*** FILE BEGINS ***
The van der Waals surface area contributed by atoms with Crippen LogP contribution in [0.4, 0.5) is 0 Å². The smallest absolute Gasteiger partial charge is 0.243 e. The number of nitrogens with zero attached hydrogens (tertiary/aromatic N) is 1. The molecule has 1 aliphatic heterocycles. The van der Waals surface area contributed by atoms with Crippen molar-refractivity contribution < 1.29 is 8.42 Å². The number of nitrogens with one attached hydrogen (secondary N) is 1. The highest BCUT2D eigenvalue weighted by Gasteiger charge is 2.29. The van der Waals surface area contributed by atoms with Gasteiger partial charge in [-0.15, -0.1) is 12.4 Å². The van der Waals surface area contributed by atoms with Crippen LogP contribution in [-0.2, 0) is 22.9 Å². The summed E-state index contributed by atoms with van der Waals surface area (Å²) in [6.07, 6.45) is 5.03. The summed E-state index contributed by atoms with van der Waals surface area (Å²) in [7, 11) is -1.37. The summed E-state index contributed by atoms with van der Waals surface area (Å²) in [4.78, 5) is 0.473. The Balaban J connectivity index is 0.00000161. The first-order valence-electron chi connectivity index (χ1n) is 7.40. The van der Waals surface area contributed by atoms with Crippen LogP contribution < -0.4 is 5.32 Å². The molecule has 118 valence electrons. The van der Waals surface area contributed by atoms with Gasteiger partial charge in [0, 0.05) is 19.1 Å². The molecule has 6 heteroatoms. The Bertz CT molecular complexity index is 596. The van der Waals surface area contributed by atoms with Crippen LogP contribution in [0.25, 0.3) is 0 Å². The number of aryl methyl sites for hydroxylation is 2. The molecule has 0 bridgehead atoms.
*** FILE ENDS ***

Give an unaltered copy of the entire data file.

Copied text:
The van der Waals surface area contributed by atoms with Crippen LogP contribution in [0.4, 0.5) is 0 Å². The smallest absolute Gasteiger partial charge is 0.243 e. The number of nitrogens with zero attached hydrogens (tertiary/aromatic N) is 1. The molecule has 1 aliphatic heterocycles. The van der Waals surface area contributed by atoms with Crippen molar-refractivity contribution < 1.29 is 8.42 Å². The number of nitrogens with one attached hydrogen (secondary N) is 1. The highest BCUT2D eigenvalue weighted by Gasteiger charge is 2.29. The van der Waals surface area contributed by atoms with Gasteiger partial charge in [-0.15, -0.1) is 12.4 Å². The van der Waals surface area contributed by atoms with Crippen LogP contribution in [-0.2, 0) is 22.9 Å². The summed E-state index contributed by atoms with van der Waals surface area (Å²) in [6.07, 6.45) is 5.03. The summed E-state index contributed by atoms with van der Waals surface area (Å²) in [7, 11) is -1.37. The summed E-state index contributed by atoms with van der Waals surface area (Å²) in [4.78, 5) is 0.473. The Balaban J connectivity index is 0.00000161. The first-order valence-electron chi connectivity index (χ1n) is 7.40. The van der Waals surface area contributed by atoms with Crippen LogP contribution < -0.4 is 5.32 Å². The molecule has 118 valence electrons. The van der Waals surface area contributed by atoms with Gasteiger partial charge in [0, 0.05) is 19.1 Å². The molecule has 6 heteroatoms. The Bertz CT molecular complexity index is 596. The van der Waals surface area contributed by atoms with Crippen LogP contribution in [0.25, 0.3) is 0 Å². The number of aryl methyl sites for hydroxylation is 2. The molecule has 0 bridgehead atoms.